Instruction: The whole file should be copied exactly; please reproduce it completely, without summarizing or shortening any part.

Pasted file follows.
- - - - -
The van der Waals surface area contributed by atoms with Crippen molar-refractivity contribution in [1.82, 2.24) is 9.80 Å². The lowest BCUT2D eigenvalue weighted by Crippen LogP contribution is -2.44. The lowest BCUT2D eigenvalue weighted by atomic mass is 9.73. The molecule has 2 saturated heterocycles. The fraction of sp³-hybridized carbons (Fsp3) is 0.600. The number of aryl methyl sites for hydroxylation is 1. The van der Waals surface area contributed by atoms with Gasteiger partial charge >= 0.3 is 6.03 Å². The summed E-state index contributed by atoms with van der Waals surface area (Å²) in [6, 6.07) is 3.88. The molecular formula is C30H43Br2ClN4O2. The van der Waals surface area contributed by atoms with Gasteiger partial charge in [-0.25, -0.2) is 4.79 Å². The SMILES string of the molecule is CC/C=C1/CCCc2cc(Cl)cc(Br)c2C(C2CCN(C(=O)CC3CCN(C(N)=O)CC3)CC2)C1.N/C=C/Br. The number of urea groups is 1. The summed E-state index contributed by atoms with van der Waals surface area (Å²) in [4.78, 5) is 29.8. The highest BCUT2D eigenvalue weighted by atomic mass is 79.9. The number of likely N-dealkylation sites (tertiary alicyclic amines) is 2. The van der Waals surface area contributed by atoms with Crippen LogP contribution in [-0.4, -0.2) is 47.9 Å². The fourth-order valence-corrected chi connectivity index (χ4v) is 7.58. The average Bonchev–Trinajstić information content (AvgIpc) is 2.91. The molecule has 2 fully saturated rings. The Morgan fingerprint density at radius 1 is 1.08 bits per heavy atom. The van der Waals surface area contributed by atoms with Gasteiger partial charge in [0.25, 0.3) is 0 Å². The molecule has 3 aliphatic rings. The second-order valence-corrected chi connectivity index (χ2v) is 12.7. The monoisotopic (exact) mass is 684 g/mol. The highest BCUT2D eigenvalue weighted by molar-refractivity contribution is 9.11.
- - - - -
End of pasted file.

The van der Waals surface area contributed by atoms with Crippen molar-refractivity contribution in [1.82, 2.24) is 9.80 Å². The lowest BCUT2D eigenvalue weighted by Crippen LogP contribution is -2.44. The lowest BCUT2D eigenvalue weighted by atomic mass is 9.73. The molecule has 2 saturated heterocycles. The fraction of sp³-hybridized carbons (Fsp3) is 0.600. The number of aryl methyl sites for hydroxylation is 1. The van der Waals surface area contributed by atoms with Gasteiger partial charge >= 0.3 is 6.03 Å². The summed E-state index contributed by atoms with van der Waals surface area (Å²) in [6, 6.07) is 3.88. The molecular formula is C30H43Br2ClN4O2. The van der Waals surface area contributed by atoms with Gasteiger partial charge in [-0.25, -0.2) is 4.79 Å². The SMILES string of the molecule is CC/C=C1/CCCc2cc(Cl)cc(Br)c2C(C2CCN(C(=O)CC3CCN(C(N)=O)CC3)CC2)C1.N/C=C/Br. The number of urea groups is 1. The summed E-state index contributed by atoms with van der Waals surface area (Å²) in [4.78, 5) is 29.8. The highest BCUT2D eigenvalue weighted by atomic mass is 79.9. The number of likely N-dealkylation sites (tertiary alicyclic amines) is 2. The van der Waals surface area contributed by atoms with Crippen LogP contribution in [-0.4, -0.2) is 47.9 Å². The fourth-order valence-corrected chi connectivity index (χ4v) is 7.58. The average Bonchev–Trinajstić information content (AvgIpc) is 2.91. The molecule has 2 fully saturated rings. The Morgan fingerprint density at radius 1 is 1.08 bits per heavy atom. The van der Waals surface area contributed by atoms with Gasteiger partial charge in [0.25, 0.3) is 0 Å². The molecule has 3 aliphatic rings. The second-order valence-corrected chi connectivity index (χ2v) is 12.7. The monoisotopic (exact) mass is 684 g/mol. The highest BCUT2D eigenvalue weighted by molar-refractivity contribution is 9.11.